A circuit diagram of the threshold and switch devices associated with each of leads L5-L8 is shown in FIG. 4. Each threshold device comprises a plurality of NPN transistors 54, 56 and 58 connected in series such that three times the breakdown voltage of each individual transistor must be applied at the lead to break down the threshold circuit. The three transistors shown is arbitrary; the actual number employed would be determined by the desired operating voltages and the characteristics of each transistor. With NPN threshold transistors each having a breakdown voltage of about six volts, a voltage differential of at least 18 volts must be applied across the threshold circuit to produce an output signal at the base of transistor 58. The switching circuit includes a PNP transistor 60 having its emitter connected to the base of transistor 58, and its base biased by the positive supply bus voltage, typically 15 volts. A pair of switching transistors 62 and 64 are connected in stages to the collector of transistor 60, with transistor 64 providing a switch between the positive bus 44 and the zener switching elements of its associated trim circuit. It is gated into conduction by the appearance of a signal at the emitter of transistor 60 which exceeds the positive bus voltage and thereby brings that transistor into conduction, in turn gating transistors 62 and 64. With an 18 volt threshold control circuit and a 15 volt supply voltage, the lead voltage must exceed a threshold of 33 volts before a circuit between the positive supply voltage bus and the trimming circuit zener switches is completed.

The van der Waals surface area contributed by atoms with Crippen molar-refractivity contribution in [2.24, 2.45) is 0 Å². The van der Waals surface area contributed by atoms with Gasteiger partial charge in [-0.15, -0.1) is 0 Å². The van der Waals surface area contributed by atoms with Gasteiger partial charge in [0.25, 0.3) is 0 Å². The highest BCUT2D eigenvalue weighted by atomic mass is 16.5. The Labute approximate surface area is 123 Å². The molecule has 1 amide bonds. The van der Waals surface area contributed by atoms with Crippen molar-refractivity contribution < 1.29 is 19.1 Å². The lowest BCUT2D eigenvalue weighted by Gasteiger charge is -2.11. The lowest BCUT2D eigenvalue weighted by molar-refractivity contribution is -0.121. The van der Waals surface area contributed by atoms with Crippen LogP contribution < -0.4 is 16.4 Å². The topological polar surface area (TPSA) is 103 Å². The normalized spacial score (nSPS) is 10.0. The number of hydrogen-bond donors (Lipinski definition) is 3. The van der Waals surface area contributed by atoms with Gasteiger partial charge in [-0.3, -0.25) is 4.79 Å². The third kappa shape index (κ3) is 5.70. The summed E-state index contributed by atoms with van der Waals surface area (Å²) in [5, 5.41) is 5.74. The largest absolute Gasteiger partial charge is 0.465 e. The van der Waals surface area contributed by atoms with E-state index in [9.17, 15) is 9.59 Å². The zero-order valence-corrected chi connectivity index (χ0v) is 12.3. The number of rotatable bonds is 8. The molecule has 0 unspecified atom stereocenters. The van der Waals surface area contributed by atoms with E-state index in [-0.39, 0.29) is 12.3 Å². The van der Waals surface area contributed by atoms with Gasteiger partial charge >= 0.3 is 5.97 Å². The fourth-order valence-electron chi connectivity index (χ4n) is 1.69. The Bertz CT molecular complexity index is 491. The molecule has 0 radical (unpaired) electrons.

Referring back to FIGS. 3a and 3b, it can thus be seen that the trimming circuit zener switch elements are connected with leads L1-L8 in a 4 × 4 matrix, which provides independent selection of any one of the 16 possible zener switch elements. Selected individual zener switch elements are broken down by providing a current path from their input terminals to the negative voltage supply bus and their output terminals to the positive voltage supply bus. For each zener element a circuit connection with the negative bus is controlled by one of leads L1-L4, and with the positive bus by one of leads L5-L8. Each zener is thus selectable with a unique pair of leads, permitting that zener and none other to be broken down by applying greater-than-threshold voltages at its associated leads. For example, it can be seen from inspecting the figure that zener 18 of the second trimming circuit 44 is broken down by applying appropriate voltage signals to leads L4 and L6, while zener 14 of the third trimming circuit 46 is associated with leads L2 and L7.